If you play these games for their stories and characters, and the insane ways those interact and escalate and tend to subvert player expectations at their best, then Gaiden fails to truly deliver on that front. I’m not saying it has none of that, but what is here is, to me, lacking compared to the best the series has to offer, as well as to the recent outings the franchise has had (such as Yakuza 7, or the excellent remake of Ishin that launched earlier this year). Also given that Gaiden is situated where it is in the series’ overall broader timeline, it means that a lot of fan favorite characters in the series either do not appear in Gaiden, or if they do, it’s only in passing, and certainly without any meaningful interaction with Kiryu.
But let’s assume you are fine with the story being what it is, you just want some new Yakuza goodness to play. Does Gaiden deliver? More or less. It’s a fun game, and a good enough iteration on the Yakuza template. The brawler combat here delivers two fighting styles, a “Yakuza style” which is closer to Kiryu’s traditional fighting style, and an Agent style, which is snazzy and cool and slick and sees Kiryu fighting like a character out of a spy flick, The new fighting style is good, and allows for some great new combat opportunities, though it is a shame that the game only delivers two combat styles (which is still a step down from the peak of the series, when it would have 3-6 fighting styles within a single game). The issue is there’s a general lack of polish in the game. It manifests in small and subtle ways – the controls feel slippery when moving, the hits and attacks seem to lack the punch that the series is typically known for, animations can seem janky.
This lack of polish extends to outside of the combat too, as does the general curiously muted nature of the gameplay. Gaiden, to its credit, is pretty much a full-fledged Yakuza experience – you get multiple city maps (though they’re fairly compact and truncated), and there’s a whole host of side activities including a brand new battle arena. There’s a lot to keep you busy here, enough to take you through to Infinite Wealth’s release a few months down the line – but it feels less polished, more hastily thrown together than any Yakuza/Like A Dragon game has so far.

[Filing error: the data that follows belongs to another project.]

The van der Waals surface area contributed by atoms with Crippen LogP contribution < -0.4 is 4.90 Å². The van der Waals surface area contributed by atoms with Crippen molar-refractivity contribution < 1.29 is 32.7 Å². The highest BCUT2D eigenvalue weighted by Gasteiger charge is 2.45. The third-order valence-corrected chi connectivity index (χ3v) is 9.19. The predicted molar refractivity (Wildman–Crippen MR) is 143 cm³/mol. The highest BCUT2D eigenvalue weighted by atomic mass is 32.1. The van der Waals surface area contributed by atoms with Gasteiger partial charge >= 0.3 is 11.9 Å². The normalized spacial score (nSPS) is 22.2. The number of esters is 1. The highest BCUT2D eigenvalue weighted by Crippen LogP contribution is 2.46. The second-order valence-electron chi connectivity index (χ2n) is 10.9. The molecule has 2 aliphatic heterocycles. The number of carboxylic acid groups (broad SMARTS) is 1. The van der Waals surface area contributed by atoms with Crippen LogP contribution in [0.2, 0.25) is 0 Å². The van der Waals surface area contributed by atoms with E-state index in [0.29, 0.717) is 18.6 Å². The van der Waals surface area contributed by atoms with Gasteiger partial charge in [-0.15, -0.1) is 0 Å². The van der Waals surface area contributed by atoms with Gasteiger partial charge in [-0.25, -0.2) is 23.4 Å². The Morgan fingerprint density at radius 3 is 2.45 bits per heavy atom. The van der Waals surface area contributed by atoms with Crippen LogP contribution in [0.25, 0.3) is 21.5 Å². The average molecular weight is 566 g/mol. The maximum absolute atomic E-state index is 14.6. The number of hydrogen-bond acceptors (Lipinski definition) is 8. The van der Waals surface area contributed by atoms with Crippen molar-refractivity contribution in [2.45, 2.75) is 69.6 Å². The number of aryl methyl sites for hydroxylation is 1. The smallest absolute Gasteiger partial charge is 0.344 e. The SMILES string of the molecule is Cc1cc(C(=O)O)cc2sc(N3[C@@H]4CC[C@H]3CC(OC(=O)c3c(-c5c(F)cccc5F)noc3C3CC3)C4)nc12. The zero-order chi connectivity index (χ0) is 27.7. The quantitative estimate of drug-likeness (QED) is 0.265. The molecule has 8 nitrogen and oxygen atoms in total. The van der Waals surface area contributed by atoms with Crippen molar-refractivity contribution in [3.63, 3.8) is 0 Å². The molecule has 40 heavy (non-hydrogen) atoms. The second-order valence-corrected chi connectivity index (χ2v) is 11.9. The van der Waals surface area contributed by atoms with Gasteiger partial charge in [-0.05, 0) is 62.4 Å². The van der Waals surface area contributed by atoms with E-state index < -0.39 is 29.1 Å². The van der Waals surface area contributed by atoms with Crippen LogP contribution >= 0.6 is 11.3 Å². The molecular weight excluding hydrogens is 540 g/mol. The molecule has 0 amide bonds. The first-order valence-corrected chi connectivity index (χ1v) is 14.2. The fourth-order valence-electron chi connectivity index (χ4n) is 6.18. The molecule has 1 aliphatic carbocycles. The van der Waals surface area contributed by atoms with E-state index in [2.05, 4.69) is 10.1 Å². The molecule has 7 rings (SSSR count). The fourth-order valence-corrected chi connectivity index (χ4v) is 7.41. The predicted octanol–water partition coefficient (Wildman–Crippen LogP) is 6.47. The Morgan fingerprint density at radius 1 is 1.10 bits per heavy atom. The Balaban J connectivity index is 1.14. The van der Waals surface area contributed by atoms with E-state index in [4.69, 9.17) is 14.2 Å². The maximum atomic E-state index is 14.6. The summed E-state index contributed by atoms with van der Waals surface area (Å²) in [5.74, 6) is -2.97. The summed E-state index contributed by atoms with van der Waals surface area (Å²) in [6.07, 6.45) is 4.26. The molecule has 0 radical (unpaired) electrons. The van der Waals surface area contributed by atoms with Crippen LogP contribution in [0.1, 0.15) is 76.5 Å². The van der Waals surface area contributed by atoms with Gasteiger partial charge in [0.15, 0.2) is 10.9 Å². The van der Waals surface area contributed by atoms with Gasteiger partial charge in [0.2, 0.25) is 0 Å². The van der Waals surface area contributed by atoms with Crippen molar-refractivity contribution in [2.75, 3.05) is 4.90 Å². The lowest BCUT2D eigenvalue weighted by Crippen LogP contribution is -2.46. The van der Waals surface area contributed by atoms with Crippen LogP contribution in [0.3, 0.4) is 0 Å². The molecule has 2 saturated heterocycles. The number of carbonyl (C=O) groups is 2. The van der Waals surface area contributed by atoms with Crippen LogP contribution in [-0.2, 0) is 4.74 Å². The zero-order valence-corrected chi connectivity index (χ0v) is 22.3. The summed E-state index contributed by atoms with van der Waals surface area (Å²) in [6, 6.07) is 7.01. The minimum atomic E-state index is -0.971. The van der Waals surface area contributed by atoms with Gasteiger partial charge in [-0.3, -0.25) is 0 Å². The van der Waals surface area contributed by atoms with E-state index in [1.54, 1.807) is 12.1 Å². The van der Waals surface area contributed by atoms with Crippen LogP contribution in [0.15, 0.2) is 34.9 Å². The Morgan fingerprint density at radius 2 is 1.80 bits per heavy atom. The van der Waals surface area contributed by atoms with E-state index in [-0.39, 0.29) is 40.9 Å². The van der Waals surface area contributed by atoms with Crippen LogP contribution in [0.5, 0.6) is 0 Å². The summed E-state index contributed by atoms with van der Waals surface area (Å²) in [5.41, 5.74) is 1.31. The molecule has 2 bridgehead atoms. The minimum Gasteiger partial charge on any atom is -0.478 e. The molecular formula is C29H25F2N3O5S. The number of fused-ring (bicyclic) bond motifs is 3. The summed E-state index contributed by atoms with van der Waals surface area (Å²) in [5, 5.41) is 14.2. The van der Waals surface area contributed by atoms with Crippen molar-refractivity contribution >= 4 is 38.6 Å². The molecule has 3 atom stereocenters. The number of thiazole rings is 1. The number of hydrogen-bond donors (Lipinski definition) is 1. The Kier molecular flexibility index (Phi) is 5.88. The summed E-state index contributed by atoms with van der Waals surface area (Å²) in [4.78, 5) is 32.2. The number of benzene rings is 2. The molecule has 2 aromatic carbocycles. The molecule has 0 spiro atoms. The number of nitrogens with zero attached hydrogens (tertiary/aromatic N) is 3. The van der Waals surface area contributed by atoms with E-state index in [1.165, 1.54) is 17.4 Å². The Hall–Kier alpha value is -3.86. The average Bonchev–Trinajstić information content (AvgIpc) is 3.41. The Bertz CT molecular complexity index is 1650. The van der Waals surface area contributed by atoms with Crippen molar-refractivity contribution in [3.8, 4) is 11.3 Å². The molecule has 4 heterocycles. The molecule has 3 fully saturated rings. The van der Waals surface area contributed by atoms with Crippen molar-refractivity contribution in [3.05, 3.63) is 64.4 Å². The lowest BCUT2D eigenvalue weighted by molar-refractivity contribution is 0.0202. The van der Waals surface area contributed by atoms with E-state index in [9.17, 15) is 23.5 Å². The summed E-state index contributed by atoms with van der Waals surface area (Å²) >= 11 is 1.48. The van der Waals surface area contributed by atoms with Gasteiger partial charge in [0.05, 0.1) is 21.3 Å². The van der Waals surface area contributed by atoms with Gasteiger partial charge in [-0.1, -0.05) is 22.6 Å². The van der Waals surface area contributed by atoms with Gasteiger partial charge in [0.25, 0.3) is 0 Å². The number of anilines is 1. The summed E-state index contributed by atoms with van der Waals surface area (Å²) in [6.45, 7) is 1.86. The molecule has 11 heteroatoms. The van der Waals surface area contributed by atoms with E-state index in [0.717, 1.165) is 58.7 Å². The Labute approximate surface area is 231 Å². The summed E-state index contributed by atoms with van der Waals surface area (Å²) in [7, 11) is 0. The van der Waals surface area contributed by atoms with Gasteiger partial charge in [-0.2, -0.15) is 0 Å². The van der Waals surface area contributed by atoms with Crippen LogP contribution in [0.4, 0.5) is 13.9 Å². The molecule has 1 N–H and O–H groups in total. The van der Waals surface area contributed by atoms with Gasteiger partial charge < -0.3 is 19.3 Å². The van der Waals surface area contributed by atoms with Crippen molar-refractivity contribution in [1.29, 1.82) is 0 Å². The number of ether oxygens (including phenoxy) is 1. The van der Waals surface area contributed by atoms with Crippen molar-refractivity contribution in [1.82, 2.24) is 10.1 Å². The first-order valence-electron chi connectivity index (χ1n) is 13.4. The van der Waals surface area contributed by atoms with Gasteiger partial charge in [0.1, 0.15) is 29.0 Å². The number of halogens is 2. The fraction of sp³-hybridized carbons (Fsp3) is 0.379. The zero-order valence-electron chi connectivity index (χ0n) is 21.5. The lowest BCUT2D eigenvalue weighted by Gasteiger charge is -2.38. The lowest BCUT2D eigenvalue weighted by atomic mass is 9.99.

“Is it still worth playing? Absolutely, if nothing else it’s a good way to get back in the RGG Studio universe and mood ahead of the upcoming launch of Infinite Wealth early next year. What’s here is still good (not great), and fans of Kiryu or the overall story will at least want this missing piece of narrative, warts and all, to have the full picture. “
The game feels like it was developed on a pretty rapid and truncated timeline – the lack of polish obviously adds to that sense, as do things such as it simply launching without the promised English dub (while I cannot personally fathom playing these games in any way except with the original Japanese dub, a huge part of their newfound popularity in the west has been the excellent localizations these games have seen; taking away an English dub at launch only adds to the “thrown together at the last moment” sentiment the game goes nothing to dispel elsewhere either).
Is it still worth playing? Absolutely, if nothing else it’s a good way to get back in the RGG Studio universe and mood ahead of the upcoming launch of Infinite Wealth early next year. What’s here is still good (not great), and fans of Kiryu or the overall story will at least want this missing piece of narrative, warts and all, to have the full picture. It’s just… for the first time in a very, very long time, a new Like A Dragon release feels a little underwhelming. It’s a funny feeling, that’s all.
This game was reviewed on the PlayStation 5.